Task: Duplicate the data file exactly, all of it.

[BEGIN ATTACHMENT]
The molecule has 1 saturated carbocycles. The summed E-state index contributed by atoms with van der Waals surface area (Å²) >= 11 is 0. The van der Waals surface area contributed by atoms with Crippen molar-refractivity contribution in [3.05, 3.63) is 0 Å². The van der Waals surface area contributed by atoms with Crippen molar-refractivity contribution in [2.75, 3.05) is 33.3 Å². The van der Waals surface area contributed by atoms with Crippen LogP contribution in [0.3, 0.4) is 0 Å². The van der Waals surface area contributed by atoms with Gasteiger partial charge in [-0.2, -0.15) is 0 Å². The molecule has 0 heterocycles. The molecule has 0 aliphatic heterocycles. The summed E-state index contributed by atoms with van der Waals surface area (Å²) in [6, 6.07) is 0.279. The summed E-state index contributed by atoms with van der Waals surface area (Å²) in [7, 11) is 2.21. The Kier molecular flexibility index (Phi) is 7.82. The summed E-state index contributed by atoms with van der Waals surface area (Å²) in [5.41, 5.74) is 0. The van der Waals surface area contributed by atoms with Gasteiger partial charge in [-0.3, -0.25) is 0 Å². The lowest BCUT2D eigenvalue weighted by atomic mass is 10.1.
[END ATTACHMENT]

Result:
The molecule has 1 saturated carbocycles. The summed E-state index contributed by atoms with van der Waals surface area (Å²) >= 11 is 0. The van der Waals surface area contributed by atoms with Crippen molar-refractivity contribution in [3.05, 3.63) is 0 Å². The van der Waals surface area contributed by atoms with Crippen molar-refractivity contribution in [2.75, 3.05) is 33.3 Å². The van der Waals surface area contributed by atoms with Crippen LogP contribution in [0.3, 0.4) is 0 Å². The van der Waals surface area contributed by atoms with Gasteiger partial charge in [-0.2, -0.15) is 0 Å². The molecule has 0 heterocycles. The molecule has 0 aliphatic heterocycles. The summed E-state index contributed by atoms with van der Waals surface area (Å²) in [6, 6.07) is 0.279. The summed E-state index contributed by atoms with van der Waals surface area (Å²) in [7, 11) is 2.21. The Kier molecular flexibility index (Phi) is 7.82. The summed E-state index contributed by atoms with van der Waals surface area (Å²) in [5.41, 5.74) is 0. The van der Waals surface area contributed by atoms with Gasteiger partial charge in [-0.3, -0.25) is 0 Å². The lowest BCUT2D eigenvalue weighted by atomic mass is 10.1.